ACTIVATING IMAGINATION FOR SOCIETAL CHANGE: SPECULATIVE REALIST LITERATURE IN THE SECONDARY CLASSROOM

2020-06-15T15:06:48Z (GMT) by Guadalupe E Ramirez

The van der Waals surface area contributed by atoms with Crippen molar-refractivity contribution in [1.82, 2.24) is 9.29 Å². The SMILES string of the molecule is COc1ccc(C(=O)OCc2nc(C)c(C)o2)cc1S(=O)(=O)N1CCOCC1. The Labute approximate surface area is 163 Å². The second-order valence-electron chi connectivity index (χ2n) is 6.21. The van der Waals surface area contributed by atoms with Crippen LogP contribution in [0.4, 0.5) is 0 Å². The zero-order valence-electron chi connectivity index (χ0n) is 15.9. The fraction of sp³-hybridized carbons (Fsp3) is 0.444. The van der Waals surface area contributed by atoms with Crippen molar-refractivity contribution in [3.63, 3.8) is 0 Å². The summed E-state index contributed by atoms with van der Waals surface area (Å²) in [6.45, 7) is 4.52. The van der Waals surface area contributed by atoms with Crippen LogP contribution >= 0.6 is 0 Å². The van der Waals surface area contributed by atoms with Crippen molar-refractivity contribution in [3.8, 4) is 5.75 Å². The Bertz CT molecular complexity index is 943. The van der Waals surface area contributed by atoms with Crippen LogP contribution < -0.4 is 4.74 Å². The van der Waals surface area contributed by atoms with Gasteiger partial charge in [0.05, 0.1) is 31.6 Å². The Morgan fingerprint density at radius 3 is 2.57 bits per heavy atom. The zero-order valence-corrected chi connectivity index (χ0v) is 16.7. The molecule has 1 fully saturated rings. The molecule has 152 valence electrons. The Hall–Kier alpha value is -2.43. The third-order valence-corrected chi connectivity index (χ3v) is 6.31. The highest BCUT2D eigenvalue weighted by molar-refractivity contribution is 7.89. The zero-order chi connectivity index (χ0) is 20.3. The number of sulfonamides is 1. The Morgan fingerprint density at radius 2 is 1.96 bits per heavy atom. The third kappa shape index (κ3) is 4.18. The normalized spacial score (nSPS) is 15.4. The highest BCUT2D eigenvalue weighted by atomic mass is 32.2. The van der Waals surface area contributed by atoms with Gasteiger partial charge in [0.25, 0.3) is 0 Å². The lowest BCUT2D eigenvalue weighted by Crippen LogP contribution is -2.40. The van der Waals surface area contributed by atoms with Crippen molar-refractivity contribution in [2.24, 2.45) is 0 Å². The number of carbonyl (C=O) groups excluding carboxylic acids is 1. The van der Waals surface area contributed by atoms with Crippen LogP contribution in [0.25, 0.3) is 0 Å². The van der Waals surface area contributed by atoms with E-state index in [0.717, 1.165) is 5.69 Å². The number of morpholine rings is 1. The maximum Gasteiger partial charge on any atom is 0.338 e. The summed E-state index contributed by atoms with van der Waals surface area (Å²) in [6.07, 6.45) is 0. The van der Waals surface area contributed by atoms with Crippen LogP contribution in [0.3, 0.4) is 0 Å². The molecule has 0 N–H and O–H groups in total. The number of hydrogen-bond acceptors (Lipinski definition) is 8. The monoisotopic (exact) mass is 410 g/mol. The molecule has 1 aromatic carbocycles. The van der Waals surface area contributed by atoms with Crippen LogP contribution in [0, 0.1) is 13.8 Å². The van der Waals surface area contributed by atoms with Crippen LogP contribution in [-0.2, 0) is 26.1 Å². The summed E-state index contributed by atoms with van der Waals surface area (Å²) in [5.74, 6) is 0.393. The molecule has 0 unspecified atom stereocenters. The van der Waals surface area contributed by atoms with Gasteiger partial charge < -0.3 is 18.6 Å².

Speculative realism/historical fantasy are labels coined by Stanford University’s Ramon Saldivar. Saldivar describes this genre as “a way of documenting things that have happened, or could happen” (the realist component), but warping realism into science fiction and fantasy, blending and bending the genres (Dickason). In his 2013 article “The Second Elevation of the Novel: Race, Form and the Postrace Aesthetic in Contemporary Narrative,” Ramon Saldivar brings an interesting perspective to how a new generation of authors have taken this genre and exposed utopia as fraud. He argues that as many writers (often members of minorities) seek to challenge the status quo and explore new territories with their prose, a new genre has been born from the utopian and dystopian schools- the genre he coins “speculative realism.” Implicit in his labelling of a new genre is the assumption that existing genres (created and nurtured by the dominant groups in society) are inadequate vehicles for the sort of work these authors seek to do, and in order to make their unique contributions, they have had to become pioneers in the field. Specifically, these authors have focused on utopian and dystopian worlds and have exposed the ruling class ideology hidden in the resolution. This new genre provides perfect material from which to draw texts that encourage students to grapple with the difficult concepts of how society should be organized, and what means might be required to achieve it. This project was developed with high school pedagogical practice in the forefront, therefore texts are chosen based on genre, grade level/interest, and thematic/ideological content. Within each group, the texts are chosen to highlight the deliberate indoctrination present within the current curriculum, and through comparison demonstrate how substituting speculative realist and historical fantasy for dystopian and historical fiction novels both educates and empowers students. In the dystopian genre, the commonly taught Lord of the Flies by William Golding is compared and contrasted with Octavia Butler’s Earthseed series. To explore novels based on history, The Invention of Wings by Sue Monk Kidd is contrasted with the historical fantasy The Underground Railroad by Colson Whitehead.